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Energy Use in China: Interpreting Changing Trends and Future Directions

Sheehan, Peter and Sun, Fiona (2007) Energy Use in China: Interpreting Changing Trends and Future Directions. Working Paper. Victoria University , Melbourne, Australia.

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Abstract

Energy use grew at only half the rate of GDP growth in China over 1980-2001, but has grown faster than GDP over 2001-06. This paper explores the reasons for that change, and its implications for China’s future energy use and energy policy. Based on the existing literature and a new decomposition analysis, we find that structural change increased energy use over the whole period. But sectoral energy intensities fell sharply over 1980-2000, mainly due to strong incentives for technical change and increased energy efficiency in a command economy with energy rationing, supplemented by rising relative energy prices in the 1990s. With the command economy mechanisms supplanted by the reforms of the late 1990s and rapid growth in energy intensive industries after entry to the WTO in 2001, China has reverted to the normal developing economy case of an elasticity of over one. Based on a simple projection model, we find that, on the policies in force in 2005, China’s energy use and CO2 emissions from fuel combustion are likely to grow by more than 6% per annum over 2005-30. But the Government is now actively implementing a wide range of policies to reduce the growth in energy use. Our simulations indicate that achieving major reductions will be difficult, but that a sustained policy process involving use of the full range of instruments could reduce China’s energy use and CO2 emissions by 35-40% by 2030.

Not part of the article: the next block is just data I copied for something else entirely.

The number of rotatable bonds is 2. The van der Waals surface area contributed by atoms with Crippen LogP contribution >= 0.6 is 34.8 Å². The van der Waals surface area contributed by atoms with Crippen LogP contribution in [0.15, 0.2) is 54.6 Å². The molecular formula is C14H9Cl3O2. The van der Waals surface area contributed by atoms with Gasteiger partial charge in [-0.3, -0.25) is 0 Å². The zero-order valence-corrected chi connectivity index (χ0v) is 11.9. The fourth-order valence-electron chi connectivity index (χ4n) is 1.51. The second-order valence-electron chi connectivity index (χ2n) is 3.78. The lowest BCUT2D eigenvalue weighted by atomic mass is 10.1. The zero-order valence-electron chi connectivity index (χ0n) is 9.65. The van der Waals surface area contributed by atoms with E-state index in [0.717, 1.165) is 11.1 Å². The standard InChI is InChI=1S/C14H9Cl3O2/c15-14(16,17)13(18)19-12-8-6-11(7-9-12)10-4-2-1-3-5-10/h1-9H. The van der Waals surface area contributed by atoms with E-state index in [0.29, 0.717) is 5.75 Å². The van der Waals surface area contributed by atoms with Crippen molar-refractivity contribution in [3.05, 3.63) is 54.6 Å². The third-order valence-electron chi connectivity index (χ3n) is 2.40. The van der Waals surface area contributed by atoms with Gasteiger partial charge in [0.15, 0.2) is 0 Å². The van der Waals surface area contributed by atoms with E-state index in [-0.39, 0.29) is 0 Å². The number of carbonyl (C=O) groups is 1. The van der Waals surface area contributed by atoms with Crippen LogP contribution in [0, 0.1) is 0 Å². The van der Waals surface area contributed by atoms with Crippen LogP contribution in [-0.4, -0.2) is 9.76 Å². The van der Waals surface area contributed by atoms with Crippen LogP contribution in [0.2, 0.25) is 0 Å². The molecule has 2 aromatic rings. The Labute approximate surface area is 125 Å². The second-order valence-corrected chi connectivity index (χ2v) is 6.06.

Item Type: Monograph (Working Paper)
Additional Information:
Uncontrolled Keywords: energy use, GDP, China
Subjects: FOR Classification > 1402 Applied Economics
Faculty/School/Research Centre/Department > Centre for Strategic Economic Studies (CSES)
Depositing User: VUIR
Date Deposited: 01 Dec 2010 05:18
Last Modified: 23 May 2013 16:45
URI: http://vuir.vu.edu.au/id/eprint/15910
DOI: Climate Change Working Paper No. 13
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